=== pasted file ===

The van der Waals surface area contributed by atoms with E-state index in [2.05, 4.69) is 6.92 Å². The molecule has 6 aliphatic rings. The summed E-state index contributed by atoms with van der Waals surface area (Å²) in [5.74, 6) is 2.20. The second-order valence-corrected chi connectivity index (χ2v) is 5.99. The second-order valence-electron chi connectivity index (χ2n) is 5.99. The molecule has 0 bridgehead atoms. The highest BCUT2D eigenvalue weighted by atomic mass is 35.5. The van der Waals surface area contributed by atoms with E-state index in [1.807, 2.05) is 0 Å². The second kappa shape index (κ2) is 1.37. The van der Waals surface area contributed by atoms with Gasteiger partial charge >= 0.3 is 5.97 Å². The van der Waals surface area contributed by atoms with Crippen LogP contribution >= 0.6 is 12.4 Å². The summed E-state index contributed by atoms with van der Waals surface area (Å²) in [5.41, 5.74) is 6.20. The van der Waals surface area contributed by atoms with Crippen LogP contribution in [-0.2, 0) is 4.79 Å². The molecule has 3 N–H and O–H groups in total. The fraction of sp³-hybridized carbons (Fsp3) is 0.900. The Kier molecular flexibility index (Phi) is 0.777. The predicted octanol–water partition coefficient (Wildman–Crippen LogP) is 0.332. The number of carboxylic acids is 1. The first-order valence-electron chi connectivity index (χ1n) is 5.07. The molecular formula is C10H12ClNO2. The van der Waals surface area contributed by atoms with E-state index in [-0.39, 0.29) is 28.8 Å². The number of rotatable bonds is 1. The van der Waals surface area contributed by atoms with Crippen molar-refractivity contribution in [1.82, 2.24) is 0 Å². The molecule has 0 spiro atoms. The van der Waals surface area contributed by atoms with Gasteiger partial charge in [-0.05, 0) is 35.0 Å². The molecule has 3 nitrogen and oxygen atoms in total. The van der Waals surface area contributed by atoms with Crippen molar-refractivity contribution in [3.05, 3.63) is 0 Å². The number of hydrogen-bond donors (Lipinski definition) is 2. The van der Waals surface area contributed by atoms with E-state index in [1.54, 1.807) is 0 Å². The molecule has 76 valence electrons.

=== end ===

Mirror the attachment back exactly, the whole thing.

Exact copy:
The van der Waals surface area contributed by atoms with E-state index in [2.05, 4.69) is 6.92 Å². The molecule has 6 aliphatic rings. The summed E-state index contributed by atoms with van der Waals surface area (Å²) in [5.74, 6) is 2.20. The second-order valence-corrected chi connectivity index (χ2v) is 5.99. The second-order valence-electron chi connectivity index (χ2n) is 5.99. The molecule has 0 bridgehead atoms. The highest BCUT2D eigenvalue weighted by atomic mass is 35.5. The van der Waals surface area contributed by atoms with E-state index in [1.807, 2.05) is 0 Å². The second kappa shape index (κ2) is 1.37. The van der Waals surface area contributed by atoms with Gasteiger partial charge >= 0.3 is 5.97 Å². The van der Waals surface area contributed by atoms with Crippen LogP contribution >= 0.6 is 12.4 Å². The summed E-state index contributed by atoms with van der Waals surface area (Å²) in [5.41, 5.74) is 6.20. The van der Waals surface area contributed by atoms with Crippen LogP contribution in [-0.2, 0) is 4.79 Å². The molecule has 3 N–H and O–H groups in total. The fraction of sp³-hybridized carbons (Fsp3) is 0.900. The Kier molecular flexibility index (Phi) is 0.777. The predicted octanol–water partition coefficient (Wildman–Crippen LogP) is 0.332. The number of carboxylic acids is 1. The first-order valence-electron chi connectivity index (χ1n) is 5.07. The molecular formula is C10H12ClNO2. The van der Waals surface area contributed by atoms with E-state index in [-0.39, 0.29) is 28.8 Å². The number of rotatable bonds is 1. The van der Waals surface area contributed by atoms with Crippen molar-refractivity contribution in [1.82, 2.24) is 0 Å². The molecule has 0 spiro atoms. The van der Waals surface area contributed by atoms with Gasteiger partial charge in [-0.05, 0) is 35.0 Å². The molecule has 3 nitrogen and oxygen atoms in total. The van der Waals surface area contributed by atoms with Crippen molar-refractivity contribution in [3.05, 3.63) is 0 Å². The number of hydrogen-bond donors (Lipinski definition) is 2. The van der Waals surface area contributed by atoms with E-state index in [1.54, 1.807) is 0 Å². The molecule has 76 valence electrons.